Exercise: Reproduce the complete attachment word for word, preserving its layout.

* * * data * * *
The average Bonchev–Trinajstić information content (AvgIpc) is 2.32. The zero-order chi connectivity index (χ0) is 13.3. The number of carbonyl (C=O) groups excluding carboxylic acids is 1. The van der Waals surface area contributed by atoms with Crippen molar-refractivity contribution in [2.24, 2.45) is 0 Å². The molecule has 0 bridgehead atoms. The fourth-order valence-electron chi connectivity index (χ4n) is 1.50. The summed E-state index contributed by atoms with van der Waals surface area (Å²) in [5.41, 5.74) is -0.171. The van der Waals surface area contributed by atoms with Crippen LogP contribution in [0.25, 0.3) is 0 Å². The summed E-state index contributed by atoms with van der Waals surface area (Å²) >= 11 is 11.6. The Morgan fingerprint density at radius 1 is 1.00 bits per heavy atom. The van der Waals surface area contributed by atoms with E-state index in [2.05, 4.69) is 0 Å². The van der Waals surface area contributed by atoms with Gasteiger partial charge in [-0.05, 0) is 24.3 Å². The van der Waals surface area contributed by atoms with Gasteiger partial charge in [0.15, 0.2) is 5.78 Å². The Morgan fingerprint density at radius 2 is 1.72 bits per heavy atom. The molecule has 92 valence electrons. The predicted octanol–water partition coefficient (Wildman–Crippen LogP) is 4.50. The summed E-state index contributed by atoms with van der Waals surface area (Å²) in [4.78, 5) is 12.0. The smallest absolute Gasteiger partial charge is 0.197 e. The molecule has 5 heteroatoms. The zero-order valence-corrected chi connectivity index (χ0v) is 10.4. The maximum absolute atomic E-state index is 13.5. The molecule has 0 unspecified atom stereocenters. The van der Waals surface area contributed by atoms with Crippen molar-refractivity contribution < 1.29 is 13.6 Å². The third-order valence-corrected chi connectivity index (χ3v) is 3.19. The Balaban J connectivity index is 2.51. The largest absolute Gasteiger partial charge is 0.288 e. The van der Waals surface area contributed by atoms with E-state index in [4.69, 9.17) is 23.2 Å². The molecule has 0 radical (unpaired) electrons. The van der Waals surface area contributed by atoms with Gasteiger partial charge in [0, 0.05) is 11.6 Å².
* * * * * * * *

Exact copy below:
The average Bonchev–Trinajstić information content (AvgIpc) is 2.32. The zero-order chi connectivity index (χ0) is 13.3. The number of carbonyl (C=O) groups excluding carboxylic acids is 1. The van der Waals surface area contributed by atoms with Crippen molar-refractivity contribution in [2.24, 2.45) is 0 Å². The molecule has 0 bridgehead atoms. The fourth-order valence-electron chi connectivity index (χ4n) is 1.50. The summed E-state index contributed by atoms with van der Waals surface area (Å²) in [5.41, 5.74) is -0.171. The van der Waals surface area contributed by atoms with Crippen LogP contribution in [0.25, 0.3) is 0 Å². The summed E-state index contributed by atoms with van der Waals surface area (Å²) >= 11 is 11.6. The Morgan fingerprint density at radius 1 is 1.00 bits per heavy atom. The van der Waals surface area contributed by atoms with E-state index in [2.05, 4.69) is 0 Å². The van der Waals surface area contributed by atoms with Gasteiger partial charge in [-0.05, 0) is 24.3 Å². The van der Waals surface area contributed by atoms with Gasteiger partial charge in [0.15, 0.2) is 5.78 Å². The Morgan fingerprint density at radius 2 is 1.72 bits per heavy atom. The molecule has 92 valence electrons. The predicted octanol–water partition coefficient (Wildman–Crippen LogP) is 4.50. The summed E-state index contributed by atoms with van der Waals surface area (Å²) in [4.78, 5) is 12.0. The smallest absolute Gasteiger partial charge is 0.197 e. The molecule has 5 heteroatoms. The zero-order valence-corrected chi connectivity index (χ0v) is 10.4. The maximum absolute atomic E-state index is 13.5. The molecule has 0 unspecified atom stereocenters. The van der Waals surface area contributed by atoms with Crippen molar-refractivity contribution < 1.29 is 13.6 Å². The third-order valence-corrected chi connectivity index (χ3v) is 3.19. The Balaban J connectivity index is 2.51. The largest absolute Gasteiger partial charge is 0.288 e. The van der Waals surface area contributed by atoms with E-state index in [4.69, 9.17) is 23.2 Å². The molecule has 0 radical (unpaired) electrons. The van der Waals surface area contributed by atoms with Gasteiger partial charge in [0, 0.05) is 11.6 Å².